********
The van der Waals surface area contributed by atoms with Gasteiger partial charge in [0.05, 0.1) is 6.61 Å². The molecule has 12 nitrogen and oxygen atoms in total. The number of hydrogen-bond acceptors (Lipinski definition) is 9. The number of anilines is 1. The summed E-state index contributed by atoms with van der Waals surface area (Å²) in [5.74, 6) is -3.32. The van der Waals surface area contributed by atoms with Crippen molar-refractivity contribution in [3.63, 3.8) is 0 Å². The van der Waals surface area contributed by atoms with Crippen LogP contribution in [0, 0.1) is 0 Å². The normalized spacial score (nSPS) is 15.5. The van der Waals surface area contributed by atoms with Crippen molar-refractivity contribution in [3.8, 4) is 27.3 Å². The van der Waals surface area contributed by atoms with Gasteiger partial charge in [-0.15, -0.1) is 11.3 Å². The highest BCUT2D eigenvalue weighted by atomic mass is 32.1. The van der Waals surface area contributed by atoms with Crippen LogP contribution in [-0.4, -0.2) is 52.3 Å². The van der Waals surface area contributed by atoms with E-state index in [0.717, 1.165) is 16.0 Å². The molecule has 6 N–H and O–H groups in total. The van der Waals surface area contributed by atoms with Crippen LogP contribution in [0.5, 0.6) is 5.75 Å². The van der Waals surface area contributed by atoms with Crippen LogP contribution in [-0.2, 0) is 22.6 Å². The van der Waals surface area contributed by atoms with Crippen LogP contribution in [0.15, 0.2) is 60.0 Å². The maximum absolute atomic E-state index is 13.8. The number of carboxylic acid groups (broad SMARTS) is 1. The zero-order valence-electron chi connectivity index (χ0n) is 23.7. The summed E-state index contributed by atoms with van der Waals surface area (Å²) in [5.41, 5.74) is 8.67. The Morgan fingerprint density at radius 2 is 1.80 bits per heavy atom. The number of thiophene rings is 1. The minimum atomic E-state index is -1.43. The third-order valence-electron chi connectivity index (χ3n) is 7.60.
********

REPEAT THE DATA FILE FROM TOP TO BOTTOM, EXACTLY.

The van der Waals surface area contributed by atoms with Gasteiger partial charge in [0.05, 0.1) is 6.61 Å². The molecule has 12 nitrogen and oxygen atoms in total. The number of hydrogen-bond acceptors (Lipinski definition) is 9. The number of anilines is 1. The summed E-state index contributed by atoms with van der Waals surface area (Å²) in [5.74, 6) is -3.32. The van der Waals surface area contributed by atoms with Crippen molar-refractivity contribution in [3.63, 3.8) is 0 Å². The van der Waals surface area contributed by atoms with Crippen LogP contribution in [0, 0.1) is 0 Å². The normalized spacial score (nSPS) is 15.5. The van der Waals surface area contributed by atoms with Crippen molar-refractivity contribution in [3.8, 4) is 27.3 Å². The van der Waals surface area contributed by atoms with Gasteiger partial charge in [-0.15, -0.1) is 11.3 Å². The highest BCUT2D eigenvalue weighted by atomic mass is 32.1. The van der Waals surface area contributed by atoms with Crippen LogP contribution in [-0.4, -0.2) is 52.3 Å². The van der Waals surface area contributed by atoms with E-state index in [0.717, 1.165) is 16.0 Å². The molecule has 6 N–H and O–H groups in total. The van der Waals surface area contributed by atoms with Crippen LogP contribution in [0.5, 0.6) is 5.75 Å². The van der Waals surface area contributed by atoms with Crippen LogP contribution in [-0.2, 0) is 22.6 Å². The van der Waals surface area contributed by atoms with Crippen LogP contribution in [0.15, 0.2) is 60.0 Å². The maximum absolute atomic E-state index is 13.8. The number of carboxylic acid groups (broad SMARTS) is 1. The zero-order valence-electron chi connectivity index (χ0n) is 23.7. The summed E-state index contributed by atoms with van der Waals surface area (Å²) in [5.41, 5.74) is 8.67. The Morgan fingerprint density at radius 2 is 1.80 bits per heavy atom. The number of thiophene rings is 1. The minimum atomic E-state index is -1.43. The third-order valence-electron chi connectivity index (χ3n) is 7.60.